Things I’ve Learned as a Mom

I have learned so much in the almost 3 years I have been a mom (adoptive mom, infertile mom). Here is a list of some of the things that I have realized along the way.

I care more about my daughter’s health than my own. But I am getting that under wraps now.

From the second she was born I made sure she had the best of everything. The best rated (safety) carseat, organic baby food, little junk food (didn’t last!), well balanced lifestyle, and the best caregivers to help her avoid germs.

Vaccines are a very very hot topic, and a bone of contention for people on EITHER side of the vaccine argument.

We have chosen NOT to vaccinate our child after doing hundreds of hours of research on vaccinations, their purpose, their ingredients, timing, side effects, etc. It was something I knew we wanted to be cautious of in the beginning, but we didn’t have a plan from the very beginning to not vaccinate at all. We don’t announce to our friends that she isn’t vaccinated, because some people are really uneducated about how everything works because they believe everything their pediatrician tells them. In the end, we made the decision to discontinue all vaccinations after several severe adverse side effects.

Please don’t tell me how to discipline my child, and I won’t tell you how to discipline yours.

Every child responds differently. Your job as a parent is to figure out a system that works for you and  your family. My child is my world. I fought hard for her for years. I will pick her up if she is crying, and I will hug her if she is upset, and sometimes I will even give in on something that really isn’t that big of a deal (I constantly ask myself if it is going to hurt her, or harm her in some way). Regardless of how you think I should discipline my child, these moments, the good and the bad, are what I dreamed of for SO long.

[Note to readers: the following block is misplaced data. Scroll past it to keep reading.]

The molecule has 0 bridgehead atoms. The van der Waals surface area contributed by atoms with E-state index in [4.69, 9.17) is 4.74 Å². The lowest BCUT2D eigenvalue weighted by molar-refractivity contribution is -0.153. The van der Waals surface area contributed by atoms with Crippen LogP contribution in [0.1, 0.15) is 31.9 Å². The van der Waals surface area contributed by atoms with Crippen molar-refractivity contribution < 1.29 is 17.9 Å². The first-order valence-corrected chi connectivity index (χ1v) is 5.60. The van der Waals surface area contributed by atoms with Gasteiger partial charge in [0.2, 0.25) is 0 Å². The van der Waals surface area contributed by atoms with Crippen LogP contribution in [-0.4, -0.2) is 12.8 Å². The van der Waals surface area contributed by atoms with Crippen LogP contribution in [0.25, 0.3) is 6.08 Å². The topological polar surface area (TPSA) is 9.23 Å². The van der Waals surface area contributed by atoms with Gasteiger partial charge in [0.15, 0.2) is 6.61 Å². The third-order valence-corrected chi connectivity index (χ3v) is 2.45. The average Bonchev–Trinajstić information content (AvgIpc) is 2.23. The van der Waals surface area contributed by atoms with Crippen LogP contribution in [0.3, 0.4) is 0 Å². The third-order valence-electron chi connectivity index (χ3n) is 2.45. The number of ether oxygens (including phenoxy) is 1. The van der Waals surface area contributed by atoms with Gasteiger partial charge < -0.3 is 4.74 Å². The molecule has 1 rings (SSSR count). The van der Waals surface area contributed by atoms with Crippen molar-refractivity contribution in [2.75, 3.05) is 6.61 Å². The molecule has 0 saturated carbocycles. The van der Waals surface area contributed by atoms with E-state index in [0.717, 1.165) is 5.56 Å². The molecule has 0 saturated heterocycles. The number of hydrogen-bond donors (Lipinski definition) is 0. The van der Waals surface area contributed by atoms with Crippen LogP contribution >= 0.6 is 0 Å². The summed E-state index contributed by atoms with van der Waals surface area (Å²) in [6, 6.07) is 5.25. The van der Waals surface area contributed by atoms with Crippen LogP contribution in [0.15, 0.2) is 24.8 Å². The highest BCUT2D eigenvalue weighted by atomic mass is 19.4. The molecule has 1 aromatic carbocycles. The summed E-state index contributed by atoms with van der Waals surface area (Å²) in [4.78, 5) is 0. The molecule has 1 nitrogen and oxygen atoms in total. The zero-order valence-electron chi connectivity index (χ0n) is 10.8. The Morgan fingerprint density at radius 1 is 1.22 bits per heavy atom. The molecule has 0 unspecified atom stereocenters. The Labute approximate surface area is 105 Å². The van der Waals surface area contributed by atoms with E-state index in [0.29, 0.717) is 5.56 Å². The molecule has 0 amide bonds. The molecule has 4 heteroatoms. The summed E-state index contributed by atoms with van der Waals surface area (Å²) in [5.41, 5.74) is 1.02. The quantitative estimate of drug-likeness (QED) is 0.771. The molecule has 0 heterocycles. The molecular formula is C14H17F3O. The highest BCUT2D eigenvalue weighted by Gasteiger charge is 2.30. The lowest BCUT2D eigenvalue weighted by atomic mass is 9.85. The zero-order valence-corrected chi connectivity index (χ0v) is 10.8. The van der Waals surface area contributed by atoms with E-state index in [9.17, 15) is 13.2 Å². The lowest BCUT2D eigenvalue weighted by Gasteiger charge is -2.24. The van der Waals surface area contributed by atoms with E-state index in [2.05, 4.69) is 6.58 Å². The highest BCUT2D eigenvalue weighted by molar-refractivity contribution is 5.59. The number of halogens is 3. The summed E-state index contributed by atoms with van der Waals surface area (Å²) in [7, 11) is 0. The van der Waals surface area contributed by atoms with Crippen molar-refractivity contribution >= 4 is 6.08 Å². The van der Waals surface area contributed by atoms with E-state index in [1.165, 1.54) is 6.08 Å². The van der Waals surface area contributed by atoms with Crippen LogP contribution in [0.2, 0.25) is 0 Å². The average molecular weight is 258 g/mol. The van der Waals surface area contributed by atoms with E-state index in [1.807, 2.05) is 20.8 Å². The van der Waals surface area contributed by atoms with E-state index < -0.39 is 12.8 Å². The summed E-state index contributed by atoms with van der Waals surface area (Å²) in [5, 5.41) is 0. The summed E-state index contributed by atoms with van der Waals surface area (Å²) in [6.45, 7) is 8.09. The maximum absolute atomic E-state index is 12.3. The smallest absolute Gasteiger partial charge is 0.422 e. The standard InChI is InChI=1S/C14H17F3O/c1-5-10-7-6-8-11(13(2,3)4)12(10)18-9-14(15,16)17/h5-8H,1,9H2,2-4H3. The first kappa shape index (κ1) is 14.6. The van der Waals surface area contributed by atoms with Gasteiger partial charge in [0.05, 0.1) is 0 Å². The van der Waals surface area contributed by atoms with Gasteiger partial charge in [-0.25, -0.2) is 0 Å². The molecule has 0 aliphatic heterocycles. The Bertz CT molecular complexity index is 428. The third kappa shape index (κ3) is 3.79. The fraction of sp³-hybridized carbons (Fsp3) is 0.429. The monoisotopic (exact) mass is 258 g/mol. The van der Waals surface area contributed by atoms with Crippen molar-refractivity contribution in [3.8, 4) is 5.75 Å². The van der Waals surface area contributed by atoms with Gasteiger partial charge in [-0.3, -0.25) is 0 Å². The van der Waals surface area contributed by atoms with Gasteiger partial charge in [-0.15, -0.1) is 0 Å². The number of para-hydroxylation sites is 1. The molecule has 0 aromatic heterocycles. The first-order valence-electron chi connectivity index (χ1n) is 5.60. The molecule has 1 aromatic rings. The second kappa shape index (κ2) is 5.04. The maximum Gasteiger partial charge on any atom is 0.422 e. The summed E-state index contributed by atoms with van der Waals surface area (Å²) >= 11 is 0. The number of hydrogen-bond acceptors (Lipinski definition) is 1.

I don’t always fit in with other moms.

Lots of times, “normal” moms want to talk about pregnancy, childbirth, and when they “plan” to pop out another one. For an infertile, this isn’t a conversation you can actively participate in. For adoptive parents, planning to adopt again takes a chunk of change, a clear emotional state, and much planning. We have to pass another homestudy, including having our home analyzed once more, having our family under a microscope, and having a social worker observe you and your family for several months all over again. (P.S. Adoption social workers WANT you to pass your homestudy so they aren’t looking for ways for you to fail it, they are just making sure you are fit to parent) Either way, its just another complicated stage of planning/analysis for another child.

People may never realize that birthmoms deserve a medal.

Lucky Charm’s birthmom, despite any bad decision making, is our angel. She gave us a gift that we could never ever thank her enough for. So when people say we are SO strong for keeping contact with her, we believe that this is a very small token of our appreciation for the gift of life. Birthmoms choose LIFE, they put their own needs aside when they want to be selfish and keep their child. They have to choose another man and woman to parent their flesh and blood. They trust complete strangers to carry out the promises made in their adoption plan. They deserve a medal for being so strong, so brave, so loving.

I have learned that a mess can be cleaned, but memories of a fun time can never be erased. Let your child make that mess, and have fun. You are only a child once – let them live and experience sensory play. Then make it a game to have them help you clean it up! You’ll be surprised how much fun you can have together.

If you think you could never love a child that is not biologically yours – you’re wrong… I love my daughter so much, I don’t think I could EVER love a biological child more than I love my little girl. I tell her daily how blessed I am to be her Mama. She will always be my number 1.

Lastly, being a mom is something I treasure. Sure we have our challenges in our family, but I wouldn’t trade them for anything. It is the hardest, most rewarding job I have ever been given, and I trust that Tiny will be happy in her decision to choose us to parent her child.


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